An analysis revealed that T. abini is an ancient species in the order of Coliiformes, or mousebirds — a group of small, long-tailed birds. Today, there are just six species of Coliiformes that live only in sub-Saharan Africa, the researchers said.

Furthermore, T. abini had semizygodactyl feet, meaning that it had the ability to turn its fourth, outer toe backward or forward. "This is important for things like climbing or grasping onto objects like branches," Ksepka said. "A fully zygodactyl bird would have the fourth toe permanently reversed" with two toes pointing forward and two toes pointing backward, like a woodpecker, he said.

The foot finding suggests that semizygodactyly evolved independently in three different clades (groups), and were not a necessary step to full zygodactyly, the researchers said.

Rapid radiation

The fossilized bones of Tsidiiyazhi abini, a 62.5 million-year-old fossil of the oldest tree-dwelling bird species. (Image credit: PNAS 2017)

If this tiny, newfound bird was already living around 62 million years ago, it suggests that as many as nine major bird clades developed earlier than previously thought. For instance, the new evidence indicates that the mousebird evolved some 6 million years earlier than researchers had thought, Ksepka said.

"This bird has some wide implications for the timing of the radiation [diversification] of modern birds," Ksepka said. But "to pinpoint exactly when these birds are popping up, we really need the fossil record," he added.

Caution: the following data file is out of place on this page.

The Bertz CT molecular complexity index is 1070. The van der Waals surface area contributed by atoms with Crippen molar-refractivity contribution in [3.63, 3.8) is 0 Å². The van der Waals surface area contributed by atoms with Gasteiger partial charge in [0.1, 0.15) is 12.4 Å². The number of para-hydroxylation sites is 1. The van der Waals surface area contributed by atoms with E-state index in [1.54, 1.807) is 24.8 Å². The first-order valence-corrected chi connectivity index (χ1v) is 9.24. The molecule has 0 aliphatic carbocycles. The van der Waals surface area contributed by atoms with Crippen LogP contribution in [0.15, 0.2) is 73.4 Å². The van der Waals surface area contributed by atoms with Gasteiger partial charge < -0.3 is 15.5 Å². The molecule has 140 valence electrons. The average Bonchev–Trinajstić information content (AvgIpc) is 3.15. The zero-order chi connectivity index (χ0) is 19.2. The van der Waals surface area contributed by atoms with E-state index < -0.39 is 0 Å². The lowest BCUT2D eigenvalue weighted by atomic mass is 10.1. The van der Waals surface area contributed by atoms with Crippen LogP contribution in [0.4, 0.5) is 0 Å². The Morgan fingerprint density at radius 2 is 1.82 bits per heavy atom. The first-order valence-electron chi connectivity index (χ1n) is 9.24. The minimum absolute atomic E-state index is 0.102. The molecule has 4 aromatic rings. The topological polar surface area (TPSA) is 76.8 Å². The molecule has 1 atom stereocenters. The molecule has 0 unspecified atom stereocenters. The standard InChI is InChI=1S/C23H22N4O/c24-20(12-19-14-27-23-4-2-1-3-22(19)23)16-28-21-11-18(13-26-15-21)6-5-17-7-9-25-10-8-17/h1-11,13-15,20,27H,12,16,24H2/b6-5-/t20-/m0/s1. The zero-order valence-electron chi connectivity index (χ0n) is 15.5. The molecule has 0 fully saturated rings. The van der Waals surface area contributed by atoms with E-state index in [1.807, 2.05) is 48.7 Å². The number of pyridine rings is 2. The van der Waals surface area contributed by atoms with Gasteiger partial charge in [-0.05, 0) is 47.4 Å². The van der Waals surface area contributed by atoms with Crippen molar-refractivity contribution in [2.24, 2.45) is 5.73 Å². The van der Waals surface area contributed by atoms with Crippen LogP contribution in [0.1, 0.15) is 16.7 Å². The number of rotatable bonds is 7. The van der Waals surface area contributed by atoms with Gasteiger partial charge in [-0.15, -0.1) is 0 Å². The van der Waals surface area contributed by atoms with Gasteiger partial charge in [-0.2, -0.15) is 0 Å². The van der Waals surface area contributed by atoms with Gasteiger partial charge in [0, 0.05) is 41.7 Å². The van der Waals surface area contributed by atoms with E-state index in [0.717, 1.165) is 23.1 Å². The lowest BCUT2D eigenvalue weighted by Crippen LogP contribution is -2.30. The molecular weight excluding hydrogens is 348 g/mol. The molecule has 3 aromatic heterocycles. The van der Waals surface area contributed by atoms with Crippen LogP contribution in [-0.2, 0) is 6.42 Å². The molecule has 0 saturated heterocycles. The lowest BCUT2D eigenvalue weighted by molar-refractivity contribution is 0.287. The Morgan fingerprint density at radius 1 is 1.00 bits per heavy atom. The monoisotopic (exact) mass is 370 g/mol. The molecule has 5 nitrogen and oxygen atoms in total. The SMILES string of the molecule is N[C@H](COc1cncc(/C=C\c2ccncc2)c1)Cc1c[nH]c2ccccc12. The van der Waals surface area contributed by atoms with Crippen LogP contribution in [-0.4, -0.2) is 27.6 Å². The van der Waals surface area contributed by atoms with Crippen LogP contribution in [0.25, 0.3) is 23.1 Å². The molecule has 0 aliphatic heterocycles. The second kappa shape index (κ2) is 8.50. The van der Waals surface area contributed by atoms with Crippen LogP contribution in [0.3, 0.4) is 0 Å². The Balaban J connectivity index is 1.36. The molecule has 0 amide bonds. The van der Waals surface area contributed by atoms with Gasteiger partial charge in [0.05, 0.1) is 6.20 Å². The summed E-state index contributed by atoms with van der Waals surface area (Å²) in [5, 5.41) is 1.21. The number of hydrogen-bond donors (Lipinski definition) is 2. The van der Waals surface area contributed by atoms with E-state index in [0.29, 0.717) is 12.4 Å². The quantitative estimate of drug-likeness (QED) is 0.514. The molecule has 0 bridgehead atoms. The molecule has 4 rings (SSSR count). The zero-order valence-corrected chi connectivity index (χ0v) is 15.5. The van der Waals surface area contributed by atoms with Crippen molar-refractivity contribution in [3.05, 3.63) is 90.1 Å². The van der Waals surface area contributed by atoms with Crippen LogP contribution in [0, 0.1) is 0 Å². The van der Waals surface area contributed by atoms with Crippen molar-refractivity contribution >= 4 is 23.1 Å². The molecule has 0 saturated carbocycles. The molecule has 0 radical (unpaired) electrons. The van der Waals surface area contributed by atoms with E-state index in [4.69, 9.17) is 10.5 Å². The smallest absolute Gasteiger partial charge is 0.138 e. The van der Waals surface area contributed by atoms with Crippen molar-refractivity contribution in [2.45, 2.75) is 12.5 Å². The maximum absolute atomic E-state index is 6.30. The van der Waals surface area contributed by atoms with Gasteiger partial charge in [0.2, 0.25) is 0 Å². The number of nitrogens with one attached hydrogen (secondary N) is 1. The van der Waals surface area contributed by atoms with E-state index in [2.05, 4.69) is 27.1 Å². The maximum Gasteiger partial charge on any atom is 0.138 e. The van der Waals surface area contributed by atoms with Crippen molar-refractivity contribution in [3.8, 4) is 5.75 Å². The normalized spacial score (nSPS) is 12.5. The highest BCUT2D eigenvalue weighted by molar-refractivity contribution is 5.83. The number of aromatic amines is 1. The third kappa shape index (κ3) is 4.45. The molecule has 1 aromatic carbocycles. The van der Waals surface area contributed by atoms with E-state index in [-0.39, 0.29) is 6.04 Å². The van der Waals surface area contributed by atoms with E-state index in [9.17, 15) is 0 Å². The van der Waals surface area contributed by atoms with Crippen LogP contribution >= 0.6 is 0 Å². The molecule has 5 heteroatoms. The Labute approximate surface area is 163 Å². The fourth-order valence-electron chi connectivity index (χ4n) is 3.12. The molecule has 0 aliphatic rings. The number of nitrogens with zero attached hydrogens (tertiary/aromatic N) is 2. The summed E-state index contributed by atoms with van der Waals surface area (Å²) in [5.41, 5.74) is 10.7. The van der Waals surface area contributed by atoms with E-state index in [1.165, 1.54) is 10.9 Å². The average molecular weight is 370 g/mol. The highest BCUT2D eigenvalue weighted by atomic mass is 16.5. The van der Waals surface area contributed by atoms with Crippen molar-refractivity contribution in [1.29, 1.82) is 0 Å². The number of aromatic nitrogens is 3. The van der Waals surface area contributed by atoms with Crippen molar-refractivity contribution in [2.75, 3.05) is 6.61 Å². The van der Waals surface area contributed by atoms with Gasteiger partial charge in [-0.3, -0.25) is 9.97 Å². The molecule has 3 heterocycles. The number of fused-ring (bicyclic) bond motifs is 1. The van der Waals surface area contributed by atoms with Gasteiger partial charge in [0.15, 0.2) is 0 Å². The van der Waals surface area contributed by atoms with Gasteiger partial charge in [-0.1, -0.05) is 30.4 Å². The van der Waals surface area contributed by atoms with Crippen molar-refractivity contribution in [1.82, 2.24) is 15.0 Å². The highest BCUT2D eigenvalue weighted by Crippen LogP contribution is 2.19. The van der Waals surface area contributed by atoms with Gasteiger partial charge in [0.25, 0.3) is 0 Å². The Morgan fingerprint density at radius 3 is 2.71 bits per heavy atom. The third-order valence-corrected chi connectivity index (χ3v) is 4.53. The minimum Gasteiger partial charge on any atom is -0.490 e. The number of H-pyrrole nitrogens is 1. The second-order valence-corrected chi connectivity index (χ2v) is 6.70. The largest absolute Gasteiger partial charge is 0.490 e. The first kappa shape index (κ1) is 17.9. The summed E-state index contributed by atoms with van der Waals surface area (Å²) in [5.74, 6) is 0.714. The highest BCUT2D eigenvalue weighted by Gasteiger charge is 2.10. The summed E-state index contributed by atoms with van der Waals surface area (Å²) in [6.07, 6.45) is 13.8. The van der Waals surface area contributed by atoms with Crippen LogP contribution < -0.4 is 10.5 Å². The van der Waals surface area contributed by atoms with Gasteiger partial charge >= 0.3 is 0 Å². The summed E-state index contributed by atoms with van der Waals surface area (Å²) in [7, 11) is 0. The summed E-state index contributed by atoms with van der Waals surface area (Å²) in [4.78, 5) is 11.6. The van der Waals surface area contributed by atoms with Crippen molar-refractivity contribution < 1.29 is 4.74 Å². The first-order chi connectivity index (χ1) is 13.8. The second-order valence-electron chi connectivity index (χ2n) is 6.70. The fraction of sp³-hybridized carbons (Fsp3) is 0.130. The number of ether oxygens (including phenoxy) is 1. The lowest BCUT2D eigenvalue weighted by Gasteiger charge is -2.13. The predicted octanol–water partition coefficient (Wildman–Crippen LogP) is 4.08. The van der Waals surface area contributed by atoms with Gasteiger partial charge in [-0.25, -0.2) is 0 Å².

In 1980, a group of researchers in New Zealand discovered the fossilized skeleton of a penguin (Waimanu manneringi) that dates to between 60.5 million and 61.6 million years ago.

"Together, the new bird and Waimanu show that the diversifications of aquatic and terrestrial birds were both well underway just a few million years after the mass extinction that hit 66 million years ago," Ksepka said.

In fact, the compressed but explosive 4-million-year diversification that modern birds likely underwent after the end-Cretaceous extinction is similar to the diversification of placental mammals, which also rapidly diversified after the nonavian dinosaurs died, he said.

The study was published online July 10 in the journal the Proceedings of the National Academy of Sciences.

Editor's note: This story was originally published on Oct. 29, 2015, after the researchers presented their preliminary findings at the 75th annual Society of Vertebrate Paleontology conference in Dallas. Now that the study is published in a peer-reviewed journal, Live Science has updated the story to include the species' scientific name and that the bird was semizygodactyl and the oldest tree-dwelling bird on record.

Original article on Live Science.

Laura Geggel

Laura is the archaeology and Life's Little Mysteries editor at Live Science. She also reports on general science, including paleontology. Her work has appeared in The New York Times, Scholastic, Popular Science and Spectrum, a site on autism research. She has won multiple awards from the Society of Professional Journalists and the Washington Newspaper Publishers Association for her reporting at a weekly newspaper near Seattle. Laura holds a bachelor's degree in English literature and psychology from Washington University in St. Louis and a master's degree in science writing from NYU.